Seriously, if you’re going to keep commenting and judging my on my blog when you are totally not getting it–keep your comments to yourself.

  6. So what’s your preferred response with the backtalk? We’ve just started that joy of joys.

    Argh! Backtalk! Oliver has gotten quite precocious. The only benefit I see to it is that he knows what the word precocious is, and it’s a big word for a little kid to know.

    We try different stuff to see what works and what doesn’t, and if something works, we stick with it. Time outs for backtalk work sometimes. We just started something new today–Oliver has a ton of Matchbox/Hot Wheels cars. He left them out when I had asked him to put them away, so I took them all and put them in a tupperware. He can get them back when we think he ought to get a special treat (like, not wetting his Pull Up all night, or being especially kind to his sister, or if he tries a new kind of food at dinner, or whatever things he’s generally struggled with). And we’ve told him that he’s going to have to put a car in the Car Jar when he backtalks, when he doesn’t clean up his toys, etc.

    I don’t know if it’s going to work yet. And I’m going to put up a post about how we’re doing time out, because I think it warrants its own post.

  7. Pingback: Time Out for Oliver « Mommy CPA

  8. I’m shocked you ask. I had little trouble with back talk because (maybe) I didn’t engage it. “Pick up your toys”. [he doesn’t and may argue] I do not engage this type of backtalk, I pick up the toys, without a word and put them away, and then return them only when they have met my expectations. Backtalk stops very quick when they see consistent results dictated by their behavior.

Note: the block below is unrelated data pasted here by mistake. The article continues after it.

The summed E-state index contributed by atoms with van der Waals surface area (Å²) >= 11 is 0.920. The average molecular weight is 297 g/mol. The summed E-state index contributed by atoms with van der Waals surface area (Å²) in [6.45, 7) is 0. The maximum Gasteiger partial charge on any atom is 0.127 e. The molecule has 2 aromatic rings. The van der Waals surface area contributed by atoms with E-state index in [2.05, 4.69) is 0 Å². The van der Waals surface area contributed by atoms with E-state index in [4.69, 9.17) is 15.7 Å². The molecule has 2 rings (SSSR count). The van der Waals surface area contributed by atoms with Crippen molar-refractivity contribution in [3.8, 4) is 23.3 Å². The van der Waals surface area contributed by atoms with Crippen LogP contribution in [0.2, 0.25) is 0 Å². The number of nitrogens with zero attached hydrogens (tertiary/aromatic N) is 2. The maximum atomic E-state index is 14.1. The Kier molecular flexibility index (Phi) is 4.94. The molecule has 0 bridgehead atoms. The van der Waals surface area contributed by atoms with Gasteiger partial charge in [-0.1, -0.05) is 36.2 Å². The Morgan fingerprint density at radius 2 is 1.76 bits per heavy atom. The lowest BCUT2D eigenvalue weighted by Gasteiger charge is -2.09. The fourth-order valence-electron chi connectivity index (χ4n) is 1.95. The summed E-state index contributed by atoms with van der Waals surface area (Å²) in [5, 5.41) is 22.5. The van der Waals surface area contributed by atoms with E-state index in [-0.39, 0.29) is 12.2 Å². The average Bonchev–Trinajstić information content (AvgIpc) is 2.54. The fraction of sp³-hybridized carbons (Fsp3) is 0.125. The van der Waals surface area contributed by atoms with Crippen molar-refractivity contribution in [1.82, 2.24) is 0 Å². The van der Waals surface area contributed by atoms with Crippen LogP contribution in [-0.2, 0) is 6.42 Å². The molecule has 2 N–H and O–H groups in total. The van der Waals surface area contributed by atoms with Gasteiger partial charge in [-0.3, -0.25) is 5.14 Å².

Crying because they hear ‘no’ is ignored. I’ve watched from around a corner (where they couldn’t see me) and when they realized nobody was listening, the hysterical sobbing ceased almost immediately. So were they really devestated or manipulating?

    And please don’t be offended, I don’t know you, so I can merely speak in general terms. For the most part I agree with your philosophy. You may think the following weird but it is often so true. Ceasar Milan, of Dog Whisper fame, establishes dominance before teaching. Yes, they are dogs, but this philosophy works miracles with children too.

    Kids believe what they see and experience. So, even explaining, no matter what it is, teaches them to expect explanation. My cautions are not exclusionary, merely reminders that our wonderful children pick up on way more than we think we tell them. I would not reward no bed wetting, some of that is beyond their control. But earning back toys is sound. However, kids will make a game of this too, by sacrificing things they were bored with anyways.

    They are so smart, kids have exponentially more brain cells than us. They begin to diminish after about age two when those cells used most often dominate. I say this, don’t feel guilty or obligated, parenting is hard enough so rather than worry about appearances, do what is right. John7 13-26